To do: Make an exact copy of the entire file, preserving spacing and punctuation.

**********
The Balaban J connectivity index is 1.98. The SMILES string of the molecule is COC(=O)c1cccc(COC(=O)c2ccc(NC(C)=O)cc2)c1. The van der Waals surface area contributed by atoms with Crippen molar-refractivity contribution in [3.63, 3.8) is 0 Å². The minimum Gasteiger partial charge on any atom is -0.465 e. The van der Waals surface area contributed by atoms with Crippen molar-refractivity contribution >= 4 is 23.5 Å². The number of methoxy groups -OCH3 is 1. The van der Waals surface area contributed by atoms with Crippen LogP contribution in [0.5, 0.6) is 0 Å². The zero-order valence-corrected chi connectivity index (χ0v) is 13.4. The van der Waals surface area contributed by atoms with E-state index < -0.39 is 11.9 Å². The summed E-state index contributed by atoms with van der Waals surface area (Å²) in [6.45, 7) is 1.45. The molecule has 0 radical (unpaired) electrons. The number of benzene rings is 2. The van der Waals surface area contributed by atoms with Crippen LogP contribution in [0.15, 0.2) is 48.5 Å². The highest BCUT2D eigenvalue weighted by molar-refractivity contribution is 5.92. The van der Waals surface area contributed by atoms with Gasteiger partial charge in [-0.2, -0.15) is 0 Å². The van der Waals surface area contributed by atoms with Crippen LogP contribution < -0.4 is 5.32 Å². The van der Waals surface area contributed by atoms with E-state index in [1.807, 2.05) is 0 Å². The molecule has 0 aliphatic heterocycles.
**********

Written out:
The Balaban J connectivity index is 1.98. The SMILES string of the molecule is COC(=O)c1cccc(COC(=O)c2ccc(NC(C)=O)cc2)c1. The van der Waals surface area contributed by atoms with Crippen molar-refractivity contribution in [3.63, 3.8) is 0 Å². The minimum Gasteiger partial charge on any atom is -0.465 e. The van der Waals surface area contributed by atoms with Crippen molar-refractivity contribution >= 4 is 23.5 Å². The number of methoxy groups -OCH3 is 1. The van der Waals surface area contributed by atoms with Crippen LogP contribution in [0.5, 0.6) is 0 Å². The zero-order valence-corrected chi connectivity index (χ0v) is 13.4. The van der Waals surface area contributed by atoms with E-state index < -0.39 is 11.9 Å². The summed E-state index contributed by atoms with van der Waals surface area (Å²) in [6.45, 7) is 1.45. The molecule has 0 radical (unpaired) electrons. The number of benzene rings is 2. The van der Waals surface area contributed by atoms with Crippen LogP contribution in [0.15, 0.2) is 48.5 Å². The highest BCUT2D eigenvalue weighted by molar-refractivity contribution is 5.92. The van der Waals surface area contributed by atoms with Gasteiger partial charge in [-0.2, -0.15) is 0 Å². The van der Waals surface area contributed by atoms with Crippen LogP contribution < -0.4 is 5.32 Å². The van der Waals surface area contributed by atoms with E-state index in [1.807, 2.05) is 0 Å². The molecule has 0 aliphatic heterocycles.